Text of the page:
Other instances include a willingness to receive a six-figure paycheck as Executive Director from a state-funded charter school for impoverished children in California while collecting a paycheck as a senior state official across the country in Delaware. As well as recently claiming in Senate hearings during a special session of the Tennessee General Assembly that the department will create an ELA screener that adheres to Tennessee state standards and is nationally normed. Something that is impossible to create.
Political insiders on both sides of the aisle have long marveled at Ms. Schwinn’s ability to contradict herself regularly in testimony to the General Assembly. So much so that at a Senate Education Committee meeting last Spring, where the Commissioner was slated to testify, the chair felt compelled to take the virtually unprecedented action of having the rules of perjury read before opening proceedings. You didn’t think that was just a coincidence, did you?
If MNPS is not properly spending or accounting for federal resources, they should be held accountable. But the accusations should be derived from existing transparently created documents that support the allegations. Not some half baked assumptions pulled from a collection of data still being compiled. Documents that in their completed form, should be used in a manner that protects the interests of kids, not in a manner that further the agenda of adults.
The truth matters. Being able to believe the words of our leaders is essential. At some point, the question has to be raised, does the Commissioner model behavior that we want to be emulated by the state’s children? Does the Governor? Not to be an ass, but currently, there is a whole lot of talk about christ around the statehouse, and a decided lack of Christian behavior. Somebody might want to work on that.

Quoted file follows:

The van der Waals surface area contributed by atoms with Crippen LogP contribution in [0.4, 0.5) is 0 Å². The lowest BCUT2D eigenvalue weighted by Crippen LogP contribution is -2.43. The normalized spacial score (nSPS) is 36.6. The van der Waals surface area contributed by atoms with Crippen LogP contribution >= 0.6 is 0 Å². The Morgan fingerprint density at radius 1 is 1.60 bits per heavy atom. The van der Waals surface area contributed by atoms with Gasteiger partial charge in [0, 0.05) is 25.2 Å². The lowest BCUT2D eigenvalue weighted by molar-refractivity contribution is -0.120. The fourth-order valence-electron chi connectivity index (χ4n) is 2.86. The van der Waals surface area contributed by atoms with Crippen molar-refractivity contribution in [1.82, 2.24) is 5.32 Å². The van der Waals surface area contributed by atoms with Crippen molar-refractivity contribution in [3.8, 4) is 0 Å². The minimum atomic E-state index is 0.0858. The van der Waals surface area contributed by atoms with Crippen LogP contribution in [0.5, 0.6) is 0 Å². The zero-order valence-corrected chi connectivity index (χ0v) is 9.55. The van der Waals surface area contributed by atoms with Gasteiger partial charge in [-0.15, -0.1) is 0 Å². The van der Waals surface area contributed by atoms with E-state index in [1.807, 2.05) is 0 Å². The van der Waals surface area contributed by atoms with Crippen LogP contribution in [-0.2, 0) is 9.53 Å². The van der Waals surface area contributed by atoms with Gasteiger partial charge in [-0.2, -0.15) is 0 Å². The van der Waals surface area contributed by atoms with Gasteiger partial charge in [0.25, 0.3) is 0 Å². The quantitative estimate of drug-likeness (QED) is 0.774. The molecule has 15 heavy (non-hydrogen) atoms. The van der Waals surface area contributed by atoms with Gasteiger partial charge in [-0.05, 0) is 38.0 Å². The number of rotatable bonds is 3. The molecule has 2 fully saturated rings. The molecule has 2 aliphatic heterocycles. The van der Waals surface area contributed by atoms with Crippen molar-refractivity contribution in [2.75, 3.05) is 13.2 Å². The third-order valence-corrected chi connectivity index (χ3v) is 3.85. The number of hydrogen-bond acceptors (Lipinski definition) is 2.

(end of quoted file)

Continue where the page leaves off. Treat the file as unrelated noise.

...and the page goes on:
The Tennessee Department of Education currently is seeking submissions for a contract to construct a state-wide course on civics, one designed to help develop students into better citizens. It will ultimately be overseen by one person who has engaged in bully tactics – that report does exist – and another who suffers from the inability to separate fact from personal interest. That’s a scary proposition. Maybe I’m a bit of a square, but as a parent, while I aspire to be my children’s’ role model, I also want them to be able to look to the country’s leaders for evidence that doing the right thing matters. That leaders are people of character.
Based on his long history of working with those less fortunate than himself, I was under the impression the Governor felt the same way. I just haven’t seen a lot of evidence to support that assumption as of late.
Education doesn’t begin and end in the classroom. we are all works in progress and we all create the rules that govern our society. In order to create a society that works for all of us, it has to be rooted in truth and honesty. That starts with all of us and it shouldn’t be too much to ask that before we make accusations we make sure they rise to the challenge of meeting the burden of proof.
Conservative writer and Delaware State School board member Andy Smarick sums it up better than I,
When most leaders implicitly trust institutions and then work through them, the decisions of those institutions are generally understood as legitimate. But those institutions become even more trustworthy when their processes and outcomes are scrutinized and deemed to be fair. Said another way, good institutions aren’t merely trustworthy because they are reflexively trusted; they are trustworthy when they behave in ways worthy of trust.
Last night the MNPS School Board engaged in some discussion about the reopening of school buildings. It was reiterated that for that to happen, the district’s COVID-19 tracker would have to drop below 7. Today it rests at 7.7.